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Ask DN: Why are there no tools to build apps with Visual Scripting?

4 years ago from , Lead UI/UX Designer

This is something that has kind of baffled me for a while. In game engines, you often find node based visual scripting tools that let designers easily create functionality without requiring coding knowledge.

Good examples are probably Blueprints from Unreal Engine, uScript for Unity and FlowGraph for the CryEngine.

How come there are no such tools out there for either web development or app development? There are a lot of visual editors for web and mobile, but nothing for the logic itself.

Perhaps there is one, but I just haven't heard of it, or is there really no such product out there?

11 comments

  • Tim Knight, 4 years ago

    Have you seen Creo?

    2 points
  • Or Arbel, 4 years ago

    There is a product for iOS apps which is in private beta: www.animaapp.com

    2 points
  • Travis Arnold, 4 years ago (edited 4 years ago )

    If you know After Effects, there is a library called Body Movin that handles AE exports to Javascript https://github.com/bodymovin/bodymovin I haven't personally tried it, but there are some examples on Codepen http://codepen.io/airnan/

    0 points
  • Michael Lee, 4 years ago

    I'm working on something like this and would be interested to hear more about how you would use such a tool or what features you are looking for.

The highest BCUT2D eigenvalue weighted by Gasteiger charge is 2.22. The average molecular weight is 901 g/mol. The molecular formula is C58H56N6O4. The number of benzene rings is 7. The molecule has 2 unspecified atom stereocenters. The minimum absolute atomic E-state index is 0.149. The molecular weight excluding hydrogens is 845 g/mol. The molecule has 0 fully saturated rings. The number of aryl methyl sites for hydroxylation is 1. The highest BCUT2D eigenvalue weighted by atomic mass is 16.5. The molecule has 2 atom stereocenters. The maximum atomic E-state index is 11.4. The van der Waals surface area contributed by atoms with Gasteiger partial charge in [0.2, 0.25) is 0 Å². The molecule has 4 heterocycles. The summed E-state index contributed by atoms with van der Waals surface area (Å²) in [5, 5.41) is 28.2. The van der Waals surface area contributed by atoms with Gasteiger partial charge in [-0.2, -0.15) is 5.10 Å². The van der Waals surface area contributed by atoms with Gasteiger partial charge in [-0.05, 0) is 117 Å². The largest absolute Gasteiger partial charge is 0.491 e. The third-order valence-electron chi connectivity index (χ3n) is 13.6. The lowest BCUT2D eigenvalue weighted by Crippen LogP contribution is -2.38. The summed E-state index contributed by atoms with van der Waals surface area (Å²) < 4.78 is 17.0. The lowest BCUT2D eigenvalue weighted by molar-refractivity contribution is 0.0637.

0 points
  • John PJohn P, 4 years ago

    https://en.wikipedia.org/wiki/App_Inventor_for_Android

    Block based rather than node based.

    0 points
  • Jack HallahanJack Hallahan, 4 years ago

    There is Origami for prototyping but I've not seen anything for production.

    There seems to be a tendency to think that every app is unique and can't be made by stringing together some pre-configured (but customisable) building blocks in the same way a game is.

    I like the idea though. Are you going to make one?

    0 points
    • Riho KrollRiho Kroll, 4 years ago

      I actually think it would be easier to make apps this way, since there's a lot of common components that can easily be made into specialised nodes. Origami is so far the closest I've seen, but their focus is prototyping. Also, they're lacking any sort of layouting and design functionality, which is necessary for a product like this to be used as a production tool.

      So far the examples I've seen in this thread are extremely far away from what I have in mind. Origami is the closest, but it's built on the idea of making extremely static things, at least it seems like it would be very difficult to create dynamically populated interfaces with it.

      0 points
  • Andric ThamAndric Tham, 4 years ago

    I was wondering that too.

    0 points